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Posn-match object and looping positions


I have a list of lists ((0 1 2) (3 4) (5)) and I want to get out of it a new list ((0 3 5) (1 4 nil) (2 nil nil)).
I am using the posn-match object and when I use it with individual positions, for example 1, I get my (1 4 nil).
When I use a loop the “possitions” input in order to get the total list, by looping for example the list '(0 1 2) in the “positions” part of the posn-match, I can not get the desired result. I tried different loops and unfortunately I am missing something…

Can anyone help?

Thank you,


Dear Dimitris,

The problem you have here, is that you are not “clarifying” what you want to do.

First of all, what is the transformational relation between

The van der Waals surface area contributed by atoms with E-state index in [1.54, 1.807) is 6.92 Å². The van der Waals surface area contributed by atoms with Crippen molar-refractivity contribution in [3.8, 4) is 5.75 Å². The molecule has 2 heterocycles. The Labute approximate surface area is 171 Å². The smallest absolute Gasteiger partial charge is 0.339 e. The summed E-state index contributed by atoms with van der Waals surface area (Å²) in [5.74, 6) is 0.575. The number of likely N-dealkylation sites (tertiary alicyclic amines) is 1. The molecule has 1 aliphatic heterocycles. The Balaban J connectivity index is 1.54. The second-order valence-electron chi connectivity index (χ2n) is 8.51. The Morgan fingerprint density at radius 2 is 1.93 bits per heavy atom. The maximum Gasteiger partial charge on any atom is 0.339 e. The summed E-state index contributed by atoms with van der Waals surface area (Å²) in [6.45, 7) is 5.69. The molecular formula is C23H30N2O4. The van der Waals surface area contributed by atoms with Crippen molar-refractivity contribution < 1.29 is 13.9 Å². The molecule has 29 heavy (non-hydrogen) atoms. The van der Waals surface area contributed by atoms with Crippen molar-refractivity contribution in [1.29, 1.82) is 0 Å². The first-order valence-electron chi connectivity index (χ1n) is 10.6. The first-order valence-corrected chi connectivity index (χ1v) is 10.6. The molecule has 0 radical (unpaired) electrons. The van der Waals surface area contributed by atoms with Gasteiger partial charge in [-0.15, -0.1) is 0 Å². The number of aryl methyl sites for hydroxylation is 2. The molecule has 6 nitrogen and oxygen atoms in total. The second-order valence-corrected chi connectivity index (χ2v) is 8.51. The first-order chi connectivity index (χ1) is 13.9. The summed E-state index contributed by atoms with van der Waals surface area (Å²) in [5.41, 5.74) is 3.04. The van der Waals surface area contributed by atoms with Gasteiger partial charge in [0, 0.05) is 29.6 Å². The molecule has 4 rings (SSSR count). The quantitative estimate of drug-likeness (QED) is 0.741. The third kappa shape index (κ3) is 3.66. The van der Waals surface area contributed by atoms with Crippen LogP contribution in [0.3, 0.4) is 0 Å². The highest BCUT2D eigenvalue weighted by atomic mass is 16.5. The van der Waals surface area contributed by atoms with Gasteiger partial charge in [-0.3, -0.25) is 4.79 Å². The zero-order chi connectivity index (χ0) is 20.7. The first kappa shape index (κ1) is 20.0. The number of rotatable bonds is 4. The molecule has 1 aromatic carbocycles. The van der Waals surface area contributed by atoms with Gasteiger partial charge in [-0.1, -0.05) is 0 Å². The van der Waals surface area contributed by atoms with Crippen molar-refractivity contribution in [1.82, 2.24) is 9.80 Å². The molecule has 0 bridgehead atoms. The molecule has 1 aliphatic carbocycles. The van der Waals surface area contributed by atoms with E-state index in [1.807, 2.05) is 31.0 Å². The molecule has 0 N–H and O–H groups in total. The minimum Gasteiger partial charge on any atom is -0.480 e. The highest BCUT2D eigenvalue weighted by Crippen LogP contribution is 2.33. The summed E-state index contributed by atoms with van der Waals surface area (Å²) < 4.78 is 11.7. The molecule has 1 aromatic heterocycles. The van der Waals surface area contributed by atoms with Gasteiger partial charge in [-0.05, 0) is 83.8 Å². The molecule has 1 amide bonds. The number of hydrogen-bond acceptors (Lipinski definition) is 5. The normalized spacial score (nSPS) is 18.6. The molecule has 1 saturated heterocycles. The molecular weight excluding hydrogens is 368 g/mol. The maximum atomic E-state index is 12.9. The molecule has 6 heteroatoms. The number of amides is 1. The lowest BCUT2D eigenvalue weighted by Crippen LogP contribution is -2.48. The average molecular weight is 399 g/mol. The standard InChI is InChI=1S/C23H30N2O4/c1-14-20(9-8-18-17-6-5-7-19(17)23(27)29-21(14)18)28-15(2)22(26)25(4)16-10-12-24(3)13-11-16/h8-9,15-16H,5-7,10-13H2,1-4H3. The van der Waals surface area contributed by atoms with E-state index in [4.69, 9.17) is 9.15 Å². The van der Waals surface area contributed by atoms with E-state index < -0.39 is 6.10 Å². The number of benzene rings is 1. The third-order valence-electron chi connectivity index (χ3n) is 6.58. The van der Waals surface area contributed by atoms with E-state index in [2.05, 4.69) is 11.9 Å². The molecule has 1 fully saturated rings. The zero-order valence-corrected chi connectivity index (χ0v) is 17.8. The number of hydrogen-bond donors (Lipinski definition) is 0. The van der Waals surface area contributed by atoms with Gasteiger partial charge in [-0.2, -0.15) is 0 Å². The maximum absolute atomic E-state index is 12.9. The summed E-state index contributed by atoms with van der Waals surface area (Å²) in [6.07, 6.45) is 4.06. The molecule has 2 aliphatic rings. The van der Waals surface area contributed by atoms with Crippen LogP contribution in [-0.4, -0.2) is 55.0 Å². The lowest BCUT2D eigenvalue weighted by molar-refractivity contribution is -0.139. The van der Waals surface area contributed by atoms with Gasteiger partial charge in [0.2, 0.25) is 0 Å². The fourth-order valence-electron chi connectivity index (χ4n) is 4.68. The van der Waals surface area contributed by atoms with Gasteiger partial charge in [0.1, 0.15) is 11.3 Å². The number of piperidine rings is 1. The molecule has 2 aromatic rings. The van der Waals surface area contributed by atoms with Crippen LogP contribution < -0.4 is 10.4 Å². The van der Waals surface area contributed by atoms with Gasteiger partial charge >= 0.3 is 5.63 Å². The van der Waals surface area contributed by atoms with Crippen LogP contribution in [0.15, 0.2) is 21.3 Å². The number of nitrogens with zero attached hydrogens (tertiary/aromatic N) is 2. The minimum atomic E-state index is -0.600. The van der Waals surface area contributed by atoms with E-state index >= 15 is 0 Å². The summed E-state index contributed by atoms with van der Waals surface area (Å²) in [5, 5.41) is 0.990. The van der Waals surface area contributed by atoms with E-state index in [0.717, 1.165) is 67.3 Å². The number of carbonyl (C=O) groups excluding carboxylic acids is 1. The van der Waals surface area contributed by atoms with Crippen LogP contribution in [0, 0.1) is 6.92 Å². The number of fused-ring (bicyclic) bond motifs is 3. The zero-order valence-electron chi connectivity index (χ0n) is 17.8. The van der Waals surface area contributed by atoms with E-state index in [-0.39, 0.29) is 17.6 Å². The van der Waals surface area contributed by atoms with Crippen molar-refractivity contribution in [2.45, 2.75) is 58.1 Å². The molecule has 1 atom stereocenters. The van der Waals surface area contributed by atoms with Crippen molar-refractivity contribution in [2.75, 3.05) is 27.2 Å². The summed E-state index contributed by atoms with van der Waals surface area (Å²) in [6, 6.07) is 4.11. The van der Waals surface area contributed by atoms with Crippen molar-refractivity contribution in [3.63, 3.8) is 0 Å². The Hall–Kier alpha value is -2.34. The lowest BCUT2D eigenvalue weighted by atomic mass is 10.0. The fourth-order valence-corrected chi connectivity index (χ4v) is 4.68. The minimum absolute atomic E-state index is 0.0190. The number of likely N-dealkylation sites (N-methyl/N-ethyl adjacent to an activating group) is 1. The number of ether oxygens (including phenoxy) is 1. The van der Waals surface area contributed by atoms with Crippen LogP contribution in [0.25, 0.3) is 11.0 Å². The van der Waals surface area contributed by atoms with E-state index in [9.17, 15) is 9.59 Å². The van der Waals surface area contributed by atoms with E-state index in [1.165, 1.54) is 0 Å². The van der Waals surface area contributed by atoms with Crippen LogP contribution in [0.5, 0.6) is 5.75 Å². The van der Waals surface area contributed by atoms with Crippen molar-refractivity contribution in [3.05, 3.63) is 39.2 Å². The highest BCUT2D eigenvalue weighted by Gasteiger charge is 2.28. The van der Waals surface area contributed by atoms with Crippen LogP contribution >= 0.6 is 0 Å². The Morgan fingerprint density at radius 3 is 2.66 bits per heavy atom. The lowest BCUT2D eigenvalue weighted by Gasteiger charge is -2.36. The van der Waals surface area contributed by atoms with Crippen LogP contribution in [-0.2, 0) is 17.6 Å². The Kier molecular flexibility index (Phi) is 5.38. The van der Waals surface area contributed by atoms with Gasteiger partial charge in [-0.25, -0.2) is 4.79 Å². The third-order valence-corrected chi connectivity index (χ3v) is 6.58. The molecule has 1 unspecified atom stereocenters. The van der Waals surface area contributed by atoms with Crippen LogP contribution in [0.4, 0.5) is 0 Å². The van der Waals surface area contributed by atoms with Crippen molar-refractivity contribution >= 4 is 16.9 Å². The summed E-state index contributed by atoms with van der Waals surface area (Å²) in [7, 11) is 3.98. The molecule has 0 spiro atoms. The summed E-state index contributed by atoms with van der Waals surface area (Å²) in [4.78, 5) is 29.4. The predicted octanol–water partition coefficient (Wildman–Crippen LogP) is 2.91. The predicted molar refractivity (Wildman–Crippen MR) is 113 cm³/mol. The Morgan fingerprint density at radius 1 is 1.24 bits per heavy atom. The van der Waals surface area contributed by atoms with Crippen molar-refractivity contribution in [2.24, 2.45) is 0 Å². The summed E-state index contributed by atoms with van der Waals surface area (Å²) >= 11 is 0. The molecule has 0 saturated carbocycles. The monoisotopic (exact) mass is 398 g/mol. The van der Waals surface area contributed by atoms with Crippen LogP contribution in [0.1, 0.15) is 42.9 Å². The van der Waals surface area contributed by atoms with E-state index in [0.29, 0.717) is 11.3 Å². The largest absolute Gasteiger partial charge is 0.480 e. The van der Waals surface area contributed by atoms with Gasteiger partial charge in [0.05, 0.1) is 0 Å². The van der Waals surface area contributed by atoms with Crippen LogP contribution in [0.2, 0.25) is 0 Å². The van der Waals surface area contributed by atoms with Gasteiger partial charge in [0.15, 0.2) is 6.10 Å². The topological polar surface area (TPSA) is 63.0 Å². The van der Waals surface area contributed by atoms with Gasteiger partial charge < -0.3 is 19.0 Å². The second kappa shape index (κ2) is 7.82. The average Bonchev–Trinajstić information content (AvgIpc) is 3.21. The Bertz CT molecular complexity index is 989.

list: ((0 1 2) (3 4) (5))
and list: ((0 3 5) (1 4 nil) (2 nil nil))

Is it just a shuffle? what are the nil doing here?

posn-match works on position of a list. So your first list has 3 positions (0 1 2), where each element are: '(0 1 2), '(3 4) and '(5). So it is not the right method to use if you want to substitute/move sub-elements.

Maybe another “strategy” is required, once you define the first point of the problem.


Thank you Haddad!

the new list has new sublists created, firstly, from the first atoms of each of the sublists, then the second atoms, third etc…That is why the nils are present. The second new sublist for example, (pos-match 1), has 1 from the first sublist, 4 from the second and nil from the third…

Is it clear?

Thank you!


Yes thank you,

it’s clear :wink:

After all, you don’t need posn-match!


Thank you so much…

I thought as well that it must have been something extremely stupid of mine…


No worry, glad that I helped.


A fast question Karim, nothing with the above…

is there any plan to add a conversion to grace notes for all values under a threshold in quantification?

Thank you a lot!


Yes, but this is on a long term basis. The implementation of grace notes was planned long ago, but needs a lot of work. However, soon we will have a quantifier that takes into account the gracenotes, but concatenates them (momentarily) into chords Still experimental…